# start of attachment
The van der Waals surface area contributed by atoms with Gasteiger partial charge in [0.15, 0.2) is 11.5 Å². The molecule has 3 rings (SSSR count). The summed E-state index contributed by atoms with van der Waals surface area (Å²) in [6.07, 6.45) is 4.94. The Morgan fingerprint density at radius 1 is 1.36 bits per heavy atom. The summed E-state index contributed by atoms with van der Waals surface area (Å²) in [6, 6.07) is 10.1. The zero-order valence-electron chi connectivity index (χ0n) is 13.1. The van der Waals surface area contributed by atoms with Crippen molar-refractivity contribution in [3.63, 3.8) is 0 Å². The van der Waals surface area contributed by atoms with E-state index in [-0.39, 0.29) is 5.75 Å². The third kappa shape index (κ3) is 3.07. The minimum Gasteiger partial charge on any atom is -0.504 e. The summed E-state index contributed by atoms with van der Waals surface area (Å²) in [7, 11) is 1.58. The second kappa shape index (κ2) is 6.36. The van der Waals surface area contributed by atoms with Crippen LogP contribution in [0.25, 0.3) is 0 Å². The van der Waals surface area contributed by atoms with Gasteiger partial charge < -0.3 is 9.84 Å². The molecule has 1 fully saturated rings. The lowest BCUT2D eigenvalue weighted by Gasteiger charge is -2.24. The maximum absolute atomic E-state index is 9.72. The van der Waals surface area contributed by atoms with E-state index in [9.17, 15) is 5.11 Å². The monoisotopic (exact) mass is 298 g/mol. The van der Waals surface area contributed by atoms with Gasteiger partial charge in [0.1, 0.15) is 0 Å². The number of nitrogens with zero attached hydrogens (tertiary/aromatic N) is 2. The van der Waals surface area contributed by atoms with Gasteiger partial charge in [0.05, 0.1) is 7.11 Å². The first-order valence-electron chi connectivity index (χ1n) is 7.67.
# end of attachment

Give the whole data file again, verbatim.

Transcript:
The van der Waals surface area contributed by atoms with Gasteiger partial charge in [0.15, 0.2) is 11.5 Å². The molecule has 3 rings (SSSR count). The summed E-state index contributed by atoms with van der Waals surface area (Å²) in [6.07, 6.45) is 4.94. The Morgan fingerprint density at radius 1 is 1.36 bits per heavy atom. The summed E-state index contributed by atoms with van der Waals surface area (Å²) in [6, 6.07) is 10.1. The zero-order valence-electron chi connectivity index (χ0n) is 13.1. The van der Waals surface area contributed by atoms with Crippen molar-refractivity contribution in [3.63, 3.8) is 0 Å². The van der Waals surface area contributed by atoms with E-state index in [-0.39, 0.29) is 5.75 Å². The third kappa shape index (κ3) is 3.07. The minimum Gasteiger partial charge on any atom is -0.504 e. The summed E-state index contributed by atoms with van der Waals surface area (Å²) in [7, 11) is 1.58. The second kappa shape index (κ2) is 6.36. The van der Waals surface area contributed by atoms with Crippen LogP contribution in [0.25, 0.3) is 0 Å². The van der Waals surface area contributed by atoms with Gasteiger partial charge < -0.3 is 9.84 Å². The molecule has 1 fully saturated rings. The lowest BCUT2D eigenvalue weighted by Gasteiger charge is -2.24. The maximum absolute atomic E-state index is 9.72. The van der Waals surface area contributed by atoms with E-state index in [9.17, 15) is 5.11 Å². The monoisotopic (exact) mass is 298 g/mol. The van der Waals surface area contributed by atoms with Gasteiger partial charge in [0.1, 0.15) is 0 Å². The number of nitrogens with zero attached hydrogens (tertiary/aromatic N) is 2. The van der Waals surface area contributed by atoms with Gasteiger partial charge in [0.05, 0.1) is 7.11 Å². The first-order valence-electron chi connectivity index (χ1n) is 7.67.